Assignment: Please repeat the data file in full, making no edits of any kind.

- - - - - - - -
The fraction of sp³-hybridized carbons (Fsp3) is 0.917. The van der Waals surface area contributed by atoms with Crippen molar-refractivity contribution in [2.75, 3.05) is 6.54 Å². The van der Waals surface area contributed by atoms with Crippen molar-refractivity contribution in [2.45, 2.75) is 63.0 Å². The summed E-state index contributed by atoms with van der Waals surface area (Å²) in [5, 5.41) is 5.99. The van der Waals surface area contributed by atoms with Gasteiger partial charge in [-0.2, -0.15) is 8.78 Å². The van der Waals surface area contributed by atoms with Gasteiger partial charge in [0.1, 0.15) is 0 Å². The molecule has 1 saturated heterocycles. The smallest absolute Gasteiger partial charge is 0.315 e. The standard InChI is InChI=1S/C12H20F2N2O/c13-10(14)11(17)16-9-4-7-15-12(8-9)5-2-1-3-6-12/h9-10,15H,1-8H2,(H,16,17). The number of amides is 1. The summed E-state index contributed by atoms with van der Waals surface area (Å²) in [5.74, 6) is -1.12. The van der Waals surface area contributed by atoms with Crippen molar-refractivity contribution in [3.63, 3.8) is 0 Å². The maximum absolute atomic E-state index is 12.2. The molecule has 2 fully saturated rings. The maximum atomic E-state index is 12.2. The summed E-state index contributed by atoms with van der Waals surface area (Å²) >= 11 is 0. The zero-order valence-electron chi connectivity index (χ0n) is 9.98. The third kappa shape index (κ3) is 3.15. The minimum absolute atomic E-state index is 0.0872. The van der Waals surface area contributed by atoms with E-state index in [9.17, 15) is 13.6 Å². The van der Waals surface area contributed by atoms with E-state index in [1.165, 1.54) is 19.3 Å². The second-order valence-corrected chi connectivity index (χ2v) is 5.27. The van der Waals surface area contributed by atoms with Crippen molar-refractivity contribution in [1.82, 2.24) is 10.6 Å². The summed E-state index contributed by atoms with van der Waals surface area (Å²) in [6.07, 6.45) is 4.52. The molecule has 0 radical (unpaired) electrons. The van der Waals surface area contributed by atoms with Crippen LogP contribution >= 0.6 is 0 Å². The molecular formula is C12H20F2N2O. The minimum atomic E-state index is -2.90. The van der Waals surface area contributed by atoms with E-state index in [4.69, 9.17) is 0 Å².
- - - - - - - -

The fraction of sp³-hybridized carbons (Fsp3) is 0.917. The van der Waals surface area contributed by atoms with Crippen molar-refractivity contribution in [2.75, 3.05) is 6.54 Å². The van der Waals surface area contributed by atoms with Crippen molar-refractivity contribution in [2.45, 2.75) is 63.0 Å². The summed E-state index contributed by atoms with van der Waals surface area (Å²) in [5, 5.41) is 5.99. The van der Waals surface area contributed by atoms with Gasteiger partial charge in [-0.2, -0.15) is 8.78 Å². The van der Waals surface area contributed by atoms with Gasteiger partial charge in [0.1, 0.15) is 0 Å². The molecule has 1 saturated heterocycles. The smallest absolute Gasteiger partial charge is 0.315 e. The standard InChI is InChI=1S/C12H20F2N2O/c13-10(14)11(17)16-9-4-7-15-12(8-9)5-2-1-3-6-12/h9-10,15H,1-8H2,(H,16,17). The number of amides is 1. The summed E-state index contributed by atoms with van der Waals surface area (Å²) in [5.74, 6) is -1.12. The van der Waals surface area contributed by atoms with Crippen molar-refractivity contribution in [3.63, 3.8) is 0 Å². The maximum absolute atomic E-state index is 12.2. The molecule has 2 fully saturated rings. The maximum atomic E-state index is 12.2. The summed E-state index contributed by atoms with van der Waals surface area (Å²) >= 11 is 0. The zero-order valence-electron chi connectivity index (χ0n) is 9.98. The third kappa shape index (κ3) is 3.15. The minimum absolute atomic E-state index is 0.0872. The van der Waals surface area contributed by atoms with E-state index in [9.17, 15) is 13.6 Å². The van der Waals surface area contributed by atoms with E-state index in [1.165, 1.54) is 19.3 Å². The second-order valence-corrected chi connectivity index (χ2v) is 5.27. The van der Waals surface area contributed by atoms with Crippen molar-refractivity contribution in [1.82, 2.24) is 10.6 Å². The summed E-state index contributed by atoms with van der Waals surface area (Å²) in [6.07, 6.45) is 4.52. The molecule has 0 radical (unpaired) electrons. The van der Waals surface area contributed by atoms with Crippen LogP contribution >= 0.6 is 0 Å². The molecular formula is C12H20F2N2O. The minimum atomic E-state index is -2.90. The van der Waals surface area contributed by atoms with E-state index in [4.69, 9.17) is 0 Å².